structures from section 4.4. of [I-D.ietf-tls-tls13], but different
   parameters.  Also, unlike the Certificate and CertificateRequest
   messages in TLS 1.3, the messages described in this draft are not
   encrypted with a handshake key.

   Each authenticator is computed using a Handshake Context and Finished
   MAC Key derived from the TLS session.  The Handshake Context is and
   Finished MAC Key are dependent on whether the authenticator is
   created by the client or the server.

   o  The Handshake Context is an [RFC5705] (for TLS 1.2) or
      [I-D.ietf-tls-tls13] (for TLS 1.3) exporter value derived using
      the label "EXPORTER-client authenticator handshake context" or
      "EXPORTER-server authenticator handshake context", depending on
      the sender, and length 64 bytes.  The context_value is absent
      (length zero).

   o  The Finished MAC Key is an exporter value derived using the label
      "EXPORTER-server authenticator finished key" or "EXPORTER-client
      authenticator finished key", depending on the sender.  The length
      of this key is equal to the length of the output of the hash
      function selected in TLS for the pseudorandom function (PRF);
      cipher suites that do not use the TLS PRF MUST define a hash
      function that can be used for this purpose or they cannot be used.

   If the connection is TLS 1.2, the master secret MUST have been
   computed with the extended master secret [RFC7627] to avoid key
   synchronization attacks.

   Certificate  The certificate to be used for authentication and any
      supporting certificates in the chain.  This structure is defined
      in [I-D.ietf-tls-tls13] section 4.4.2.

   The certificate message contains an opaque string called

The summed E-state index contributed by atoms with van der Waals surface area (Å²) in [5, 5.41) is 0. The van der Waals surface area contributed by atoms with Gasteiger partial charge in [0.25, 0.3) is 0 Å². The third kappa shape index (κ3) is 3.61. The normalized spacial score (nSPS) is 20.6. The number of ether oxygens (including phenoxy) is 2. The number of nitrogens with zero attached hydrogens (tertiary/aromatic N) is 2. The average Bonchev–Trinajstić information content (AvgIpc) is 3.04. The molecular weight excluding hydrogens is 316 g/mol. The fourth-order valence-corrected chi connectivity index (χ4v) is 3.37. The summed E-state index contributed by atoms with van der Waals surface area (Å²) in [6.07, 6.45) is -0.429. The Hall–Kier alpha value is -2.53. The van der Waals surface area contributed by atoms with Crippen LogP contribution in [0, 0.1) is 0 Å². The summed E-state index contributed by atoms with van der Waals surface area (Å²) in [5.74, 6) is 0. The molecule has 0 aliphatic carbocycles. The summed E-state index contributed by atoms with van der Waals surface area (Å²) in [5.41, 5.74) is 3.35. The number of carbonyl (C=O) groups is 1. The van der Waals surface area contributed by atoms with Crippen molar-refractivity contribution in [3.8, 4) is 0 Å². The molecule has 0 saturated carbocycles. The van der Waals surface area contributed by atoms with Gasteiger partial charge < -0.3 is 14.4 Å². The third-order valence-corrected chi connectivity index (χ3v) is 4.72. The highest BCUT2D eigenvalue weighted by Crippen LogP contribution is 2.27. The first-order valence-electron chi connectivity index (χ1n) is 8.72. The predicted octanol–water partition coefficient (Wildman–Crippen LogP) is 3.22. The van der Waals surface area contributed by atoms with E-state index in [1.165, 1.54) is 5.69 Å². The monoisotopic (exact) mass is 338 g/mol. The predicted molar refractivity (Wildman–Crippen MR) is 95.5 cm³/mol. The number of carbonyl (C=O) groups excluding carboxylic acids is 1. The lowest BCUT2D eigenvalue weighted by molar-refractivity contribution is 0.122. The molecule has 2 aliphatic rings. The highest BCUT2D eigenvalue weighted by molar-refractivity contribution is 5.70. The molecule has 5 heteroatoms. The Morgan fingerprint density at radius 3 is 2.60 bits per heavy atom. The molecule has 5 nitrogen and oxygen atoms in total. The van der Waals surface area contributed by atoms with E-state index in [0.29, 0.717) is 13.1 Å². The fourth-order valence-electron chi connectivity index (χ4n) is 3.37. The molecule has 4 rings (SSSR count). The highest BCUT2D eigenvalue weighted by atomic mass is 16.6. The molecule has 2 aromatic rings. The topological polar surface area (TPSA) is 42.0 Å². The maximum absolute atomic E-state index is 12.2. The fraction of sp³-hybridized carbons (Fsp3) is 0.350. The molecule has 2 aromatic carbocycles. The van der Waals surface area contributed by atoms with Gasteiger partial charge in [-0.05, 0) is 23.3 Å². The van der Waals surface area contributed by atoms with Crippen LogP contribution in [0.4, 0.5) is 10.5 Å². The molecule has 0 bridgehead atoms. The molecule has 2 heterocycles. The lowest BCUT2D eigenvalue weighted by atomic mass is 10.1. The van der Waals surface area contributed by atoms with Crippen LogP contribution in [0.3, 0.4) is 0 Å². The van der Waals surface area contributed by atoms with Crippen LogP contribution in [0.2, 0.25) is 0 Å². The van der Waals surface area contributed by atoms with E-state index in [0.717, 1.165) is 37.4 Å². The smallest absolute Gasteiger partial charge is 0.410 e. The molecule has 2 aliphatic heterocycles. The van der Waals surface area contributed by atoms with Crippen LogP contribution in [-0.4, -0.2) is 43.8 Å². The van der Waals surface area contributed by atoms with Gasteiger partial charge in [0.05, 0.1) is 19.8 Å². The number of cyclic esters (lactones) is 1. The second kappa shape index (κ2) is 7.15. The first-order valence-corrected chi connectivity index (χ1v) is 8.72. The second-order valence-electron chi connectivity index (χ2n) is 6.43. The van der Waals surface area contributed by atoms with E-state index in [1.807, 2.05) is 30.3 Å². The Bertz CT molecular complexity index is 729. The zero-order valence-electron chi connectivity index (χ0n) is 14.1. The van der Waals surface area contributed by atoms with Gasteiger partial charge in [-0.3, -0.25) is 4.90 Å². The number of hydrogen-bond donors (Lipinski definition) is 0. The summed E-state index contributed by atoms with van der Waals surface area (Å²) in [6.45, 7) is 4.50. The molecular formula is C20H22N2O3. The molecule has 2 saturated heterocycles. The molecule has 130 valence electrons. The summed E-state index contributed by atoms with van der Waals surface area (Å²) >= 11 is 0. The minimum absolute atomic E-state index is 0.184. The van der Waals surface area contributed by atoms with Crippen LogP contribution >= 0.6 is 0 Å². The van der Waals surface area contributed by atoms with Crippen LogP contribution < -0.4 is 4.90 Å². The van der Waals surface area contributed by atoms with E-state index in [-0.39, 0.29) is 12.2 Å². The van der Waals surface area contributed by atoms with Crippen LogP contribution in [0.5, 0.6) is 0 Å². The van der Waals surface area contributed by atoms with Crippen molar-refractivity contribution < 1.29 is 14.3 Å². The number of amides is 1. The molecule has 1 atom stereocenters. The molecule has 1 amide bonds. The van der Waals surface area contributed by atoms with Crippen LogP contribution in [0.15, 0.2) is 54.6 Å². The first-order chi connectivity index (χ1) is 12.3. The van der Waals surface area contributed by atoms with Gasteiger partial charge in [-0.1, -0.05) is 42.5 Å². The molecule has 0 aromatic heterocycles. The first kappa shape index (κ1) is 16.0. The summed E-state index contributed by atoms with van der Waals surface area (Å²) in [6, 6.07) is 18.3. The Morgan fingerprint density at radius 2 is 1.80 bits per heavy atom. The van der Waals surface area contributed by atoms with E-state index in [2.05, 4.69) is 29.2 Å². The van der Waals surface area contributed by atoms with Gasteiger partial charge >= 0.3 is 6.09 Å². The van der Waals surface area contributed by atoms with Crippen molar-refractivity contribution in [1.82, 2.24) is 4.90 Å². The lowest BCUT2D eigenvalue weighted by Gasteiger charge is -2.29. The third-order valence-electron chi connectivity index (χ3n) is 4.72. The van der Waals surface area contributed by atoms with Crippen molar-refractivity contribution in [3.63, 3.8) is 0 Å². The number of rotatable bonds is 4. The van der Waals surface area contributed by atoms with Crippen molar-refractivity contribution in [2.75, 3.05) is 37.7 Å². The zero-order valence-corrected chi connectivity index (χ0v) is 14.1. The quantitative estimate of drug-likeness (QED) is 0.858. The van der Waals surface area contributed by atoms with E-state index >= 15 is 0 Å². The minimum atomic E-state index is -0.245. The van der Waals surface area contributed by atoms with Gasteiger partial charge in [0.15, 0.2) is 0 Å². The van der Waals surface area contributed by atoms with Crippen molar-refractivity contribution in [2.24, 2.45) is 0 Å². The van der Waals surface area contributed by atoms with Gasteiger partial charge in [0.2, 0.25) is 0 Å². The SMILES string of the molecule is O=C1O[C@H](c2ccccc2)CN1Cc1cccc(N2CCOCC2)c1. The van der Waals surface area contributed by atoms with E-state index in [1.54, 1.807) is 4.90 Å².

certificate_request_context which SHOULD be unique for a given
   connection.  Its format is be defined by the application layer
   protocol and SHOULD be non-zero length.  For example, it may be a



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   sequence number used by the higher-level protocol during the
   transport of the authenticator to the other party.  Using a unique
   and unpredictable value ties the authenticator to a given context,
   allowing the application to prevent authenticators from being
   replayed or precomputed by an attacker with temporary access to a
   private key.

   CertificateVerify  A signature over the value Hash(Handshake
      Context || Certificate)

   This is described in section 4.2.3. of [I-D.ietf-tls-tls13].  The
   signature scheme MUST be a valid signature scheme for TLS 1.3.  This
   excludes all RSASSA-PKCS1-v1_5 algorithms and ECDSA algorithms that
   are not supported in TLS 1.3.  For servers, this signature scheme
   must match one of the signature and hash algorithms advertised in the
   signature_algorithms extension of the ClientHello.

   Finished  A HMAC over the value Hash(Handshake Context ||
      Certificate || CertificateVerify) using the hash function from the
      handshake and the Finished MAC Key as a key.

   The certificates used in the Certificate message MUST conform to the
   requirements of a Certificate message in the version of TLS
   negotiated.  This is described in section 4.2.3. of
   [I-D.ietf-tls-tls13] and sections 7.4.2. and 7.4.6. of [RFC5246].
   Alternative certificate formats such as [RFC7250] Raw Public Keys are
   not supported.

   The exported authenticator message is the concatenation of messages:
   Certificate || CertificateVerify || Finished

   A given exported authenticator can be validated by checking the
   validity of the CertificateVerify message and recomputing the
   Finished message to see it it matches.  If the underlying connection
   is TLS 1.3, CertificateVerify messages with an RSASSA-PKCS1-v1_5
   algorithm as its SignatureScheme MUST be rejected.

3.  API considerations

   The creation and validation of exported authenticators SHOULD be
   implemented inside TLS library even if it is possible to implement it
   at the application layer.  TLS implementations supporting the use of
   exported authenticators MUST provide application programming